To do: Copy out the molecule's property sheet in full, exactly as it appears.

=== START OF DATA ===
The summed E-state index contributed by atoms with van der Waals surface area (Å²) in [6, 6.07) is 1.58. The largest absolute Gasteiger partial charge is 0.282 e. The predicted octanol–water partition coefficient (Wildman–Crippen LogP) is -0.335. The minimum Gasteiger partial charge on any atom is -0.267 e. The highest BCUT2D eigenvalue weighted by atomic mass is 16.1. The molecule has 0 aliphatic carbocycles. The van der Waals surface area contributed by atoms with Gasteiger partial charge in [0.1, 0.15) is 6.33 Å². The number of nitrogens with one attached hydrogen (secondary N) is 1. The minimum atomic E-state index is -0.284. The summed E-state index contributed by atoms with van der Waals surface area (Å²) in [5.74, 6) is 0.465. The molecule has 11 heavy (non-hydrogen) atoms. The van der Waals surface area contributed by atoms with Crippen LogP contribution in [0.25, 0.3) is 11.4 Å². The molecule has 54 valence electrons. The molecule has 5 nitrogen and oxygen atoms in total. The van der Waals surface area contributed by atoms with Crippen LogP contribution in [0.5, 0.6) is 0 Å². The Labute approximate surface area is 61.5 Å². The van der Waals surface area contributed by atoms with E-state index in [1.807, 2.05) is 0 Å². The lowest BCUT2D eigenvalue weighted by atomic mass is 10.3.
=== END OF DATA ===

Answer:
The summed E-state index contributed by atoms with van der Waals surface area (Å²) in [6, 6.07) is 1.58. The largest absolute Gasteiger partial charge is 0.282 e. The predicted octanol–water partition coefficient (Wildman–Crippen LogP) is -0.335. The minimum Gasteiger partial charge on any atom is -0.267 e. The highest BCUT2D eigenvalue weighted by atomic mass is 16.1. The molecule has 0 aliphatic carbocycles. The van der Waals surface area contributed by atoms with Gasteiger partial charge in [0.1, 0.15) is 6.33 Å². The number of nitrogens with one attached hydrogen (secondary N) is 1. The minimum atomic E-state index is -0.284. The summed E-state index contributed by atoms with van der Waals surface area (Å²) in [5.74, 6) is 0.465. The molecule has 11 heavy (non-hydrogen) atoms. The van der Waals surface area contributed by atoms with Crippen LogP contribution in [0.25, 0.3) is 11.4 Å². The molecule has 54 valence electrons. The molecule has 5 nitrogen and oxygen atoms in total. The van der Waals surface area contributed by atoms with Crippen LogP contribution in [0.5, 0.6) is 0 Å². The Labute approximate surface area is 61.5 Å². The van der Waals surface area contributed by atoms with E-state index in [1.807, 2.05) is 0 Å². The lowest BCUT2D eigenvalue weighted by atomic mass is 10.3.